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Warmtoast
8th Oct 2022, 08:44
In June 1946 I was a schoolboy who was given this card to celebrate Victory Celebrations.


https://cimg5.ibsrv.net/gimg/pprune.org-vbulletin/1200x2000/victory_day_message_8th_june_1946_front_9ce2ba82fe6f7b773b2e 6eb4d51a564ce830fe28.jpg

https://cimg6.ibsrv.net/gimg/pprune.org-vbulletin/1180x2000/victory_day_message_back_c8c8707534672e043657014d8e0fd8a5e5d 1e423.jpg

According to WiKi:
London Victory Celebrations 8th June 1946
The first part of the parade was the Chiefs of Staff's procession, featuring the British Chiefs of Staff together with the Supreme Allied Commanders. This was followed by a mechanised column which went from Regent's Park to Tower Hill to The Mall (where the saluting base was) and then back to Regent's Park. It was more than four miles long and contained more than 500 vehicles from the Royal Navy, the Royal Air Force, British civilian services and the British Army (in that order).

Next came a marching column, which went from Marble Arch to The Mall to Hyde Park Corner. This was headed by the flags of the Allied nations which took part in the parade, each with an honour guard. Next came units of the navies, air forces, civilian services and units of the British Empire, and the armed forces of the Commonwealth Dominions. They were followed by units from the Royal Navy, followed by British civilian services, the British Army, representatives of certain Allied air forces and the Royal Air Force. This was followed by a fly-past of 300 aircraft, led by Douglas Bader. In the aftermath, 4,127 persons needed medical attention and 65 were taken to hospital.

My question is does anyone know what the composition of the RAF Flypast of 300 aircraft was?
WT

OUAQUKGF Ops
8th Oct 2022, 10:48
This is footage of the rehearsal.https://www.britishpathe.com/video/aircraft-in-flight

You might need to mute this one:https://www.youtube.com/watch?v=XoGPyIWaQUI

OUAQUKGF Ops
8th Oct 2022, 12:30
Warmtoast I think you might find a little bit more of what you are looking for if you scroll right through the following: https://www.key.aero/article/ve-day-victory-celebrations

OUAQUKGF Ops
8th Oct 2022, 14:10
https://cimg5.ibsrv.net/gimg/pprune.org-vbulletin/1000x761/2083404_front_313715d9db32b3e407ce45ac44ca06867c5f63d7.jpg

Image Imperial War Museum

Warmtoast
9th Oct 2022, 15:14
OUAQUKGF Ops

Thanks for the links. Although I was in London on 8th June 1946 my family didn't take me to see the Military Parades along The Mall, however I do remember seeing the flypast (very noisy at low level) which was brilliant - fond memories!
FWIW here's what your link describes about the flypast:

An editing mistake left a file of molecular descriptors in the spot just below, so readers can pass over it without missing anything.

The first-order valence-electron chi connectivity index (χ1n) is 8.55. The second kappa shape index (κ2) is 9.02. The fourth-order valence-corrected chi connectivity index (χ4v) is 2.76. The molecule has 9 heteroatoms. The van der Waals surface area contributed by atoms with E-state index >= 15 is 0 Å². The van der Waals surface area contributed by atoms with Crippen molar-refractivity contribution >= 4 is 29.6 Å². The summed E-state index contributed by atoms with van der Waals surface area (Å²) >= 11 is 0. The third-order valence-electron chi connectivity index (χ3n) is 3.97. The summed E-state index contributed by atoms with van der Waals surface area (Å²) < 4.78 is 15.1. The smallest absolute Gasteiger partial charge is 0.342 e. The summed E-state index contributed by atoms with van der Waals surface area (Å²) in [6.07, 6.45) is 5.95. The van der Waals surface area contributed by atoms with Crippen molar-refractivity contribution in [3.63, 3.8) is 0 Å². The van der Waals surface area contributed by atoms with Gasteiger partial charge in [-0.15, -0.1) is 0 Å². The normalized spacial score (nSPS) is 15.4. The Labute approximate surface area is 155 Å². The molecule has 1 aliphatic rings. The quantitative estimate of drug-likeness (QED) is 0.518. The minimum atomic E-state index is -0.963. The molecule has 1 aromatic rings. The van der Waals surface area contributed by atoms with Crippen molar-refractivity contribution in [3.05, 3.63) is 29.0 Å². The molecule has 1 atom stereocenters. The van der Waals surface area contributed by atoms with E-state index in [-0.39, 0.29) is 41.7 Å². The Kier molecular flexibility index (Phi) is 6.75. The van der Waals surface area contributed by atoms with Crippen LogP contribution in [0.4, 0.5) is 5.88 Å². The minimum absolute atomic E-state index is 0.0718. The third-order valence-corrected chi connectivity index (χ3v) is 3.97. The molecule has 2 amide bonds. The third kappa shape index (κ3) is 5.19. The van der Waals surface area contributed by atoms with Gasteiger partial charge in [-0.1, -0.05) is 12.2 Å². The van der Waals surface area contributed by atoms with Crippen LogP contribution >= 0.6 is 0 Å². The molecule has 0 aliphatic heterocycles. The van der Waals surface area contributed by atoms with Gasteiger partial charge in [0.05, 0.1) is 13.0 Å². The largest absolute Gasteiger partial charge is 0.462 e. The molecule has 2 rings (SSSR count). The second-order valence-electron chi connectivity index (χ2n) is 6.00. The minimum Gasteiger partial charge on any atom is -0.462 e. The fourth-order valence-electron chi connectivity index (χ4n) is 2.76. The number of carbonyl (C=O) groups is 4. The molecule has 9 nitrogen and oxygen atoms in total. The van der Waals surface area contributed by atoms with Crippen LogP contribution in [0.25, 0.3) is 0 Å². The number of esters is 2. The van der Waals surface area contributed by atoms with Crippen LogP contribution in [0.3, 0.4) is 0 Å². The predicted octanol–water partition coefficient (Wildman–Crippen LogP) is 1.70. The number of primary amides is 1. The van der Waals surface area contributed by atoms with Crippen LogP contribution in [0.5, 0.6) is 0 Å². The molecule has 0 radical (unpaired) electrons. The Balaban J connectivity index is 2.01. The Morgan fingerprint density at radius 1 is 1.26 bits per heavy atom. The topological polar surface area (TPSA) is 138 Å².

VICTORY DAY - 8 June 1946
On 8 June 1946 the RAF made its aerial contribution to the Victory Day celebrations — staged a year and one month after VE Day itself — in the form of a flypast over London. The weather on the day was appalling, with heavy rain, low cloud and poor visibility, but the aerial parade took place as scheduled. GCI stations at various points along the route controlled the six streams of aircraft.
Extensive planning details of the event are held by the National Archives in Kew. Aircraft speeds quoted during practice were 149mph for the Sunderlands, Lancasters 184mph, Fleet Air Arm aircraft and Spitfires 220mph, and jets at 290mph, the latter to be raised if possible. The Tempests, Mosquitoes and Beaufighters were not mentioned, and neither were the Halifaxes — presumably the latter were a last-minute addition.
After overflying Buckingham Palace, the stream would continue west as far as Kew Bridge where the Sunderlands, Lancasters, Mosquitoes, Beaufighters and Meteors would turn starboard and circuit north London. The Firebrands, Fireflies, Seafires, Spitfires and Tempests would turn to port and circuit South London, the Vampires returning directly to base. If the Meteors were likely to be short of fuel, North Weald would refuel them. The Hornets were not mentioned here, but since their base was at Horsham St Faith they presumably joined the north London circuit.
The flypast involved a lot of additional work and planning to accommodate units and personnel. The three Tempest squadrons from Germany were detached to Chilbolton, and three Mosquito units to Manston. The number of personnel needing to be transported to and from Germany would be 117 for the Tempests and 166 for the Mosquitoes, while spares also had to be arranged.
All squadrons had to be concentrated at their flypast bases by 3 June for a full-scale practice, and the aircraft of all section leaders and deputy leaders were to be fitted with MkIII Gee or a satisfactory alternative means of identification by GCI. It was proposed to set up a Eureka beacon on top of Admiralty Arch, Bush House or a similar building, while a line of sodium lights at approximately one-mile intervals was laid along the route to assist in bad visibility — a good plan, as it turned out. All squadrons would carry VHF and the ‘starting line’ GCI would be at Hornchurch for last-minute instructions; aircraft would be over London between 12.00 and 12.20hrs.